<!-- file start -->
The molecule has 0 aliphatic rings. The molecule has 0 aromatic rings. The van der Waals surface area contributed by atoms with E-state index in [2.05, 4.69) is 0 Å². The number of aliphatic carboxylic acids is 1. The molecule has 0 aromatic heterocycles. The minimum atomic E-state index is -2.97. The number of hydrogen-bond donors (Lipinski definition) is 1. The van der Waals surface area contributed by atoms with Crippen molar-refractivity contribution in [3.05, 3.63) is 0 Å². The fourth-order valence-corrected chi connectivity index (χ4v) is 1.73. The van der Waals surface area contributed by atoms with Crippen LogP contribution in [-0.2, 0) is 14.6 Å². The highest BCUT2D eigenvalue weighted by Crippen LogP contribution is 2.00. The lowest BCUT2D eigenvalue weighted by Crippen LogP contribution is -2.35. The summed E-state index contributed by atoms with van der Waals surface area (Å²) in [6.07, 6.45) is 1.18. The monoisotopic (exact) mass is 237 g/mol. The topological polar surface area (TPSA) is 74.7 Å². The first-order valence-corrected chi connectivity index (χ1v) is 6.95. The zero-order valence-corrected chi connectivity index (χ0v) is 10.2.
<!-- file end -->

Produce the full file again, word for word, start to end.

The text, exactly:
The molecule has 0 aliphatic rings. The molecule has 0 aromatic rings. The van der Waals surface area contributed by atoms with E-state index in [2.05, 4.69) is 0 Å². The number of aliphatic carboxylic acids is 1. The molecule has 0 aromatic heterocycles. The minimum atomic E-state index is -2.97. The number of hydrogen-bond donors (Lipinski definition) is 1. The van der Waals surface area contributed by atoms with Crippen molar-refractivity contribution in [3.05, 3.63) is 0 Å². The fourth-order valence-corrected chi connectivity index (χ4v) is 1.73. The van der Waals surface area contributed by atoms with Crippen LogP contribution in [-0.2, 0) is 14.6 Å². The highest BCUT2D eigenvalue weighted by Crippen LogP contribution is 2.00. The lowest BCUT2D eigenvalue weighted by Crippen LogP contribution is -2.35. The summed E-state index contributed by atoms with van der Waals surface area (Å²) in [6.07, 6.45) is 1.18. The monoisotopic (exact) mass is 237 g/mol. The topological polar surface area (TPSA) is 74.7 Å². The first-order valence-corrected chi connectivity index (χ1v) is 6.95. The zero-order valence-corrected chi connectivity index (χ0v) is 10.2.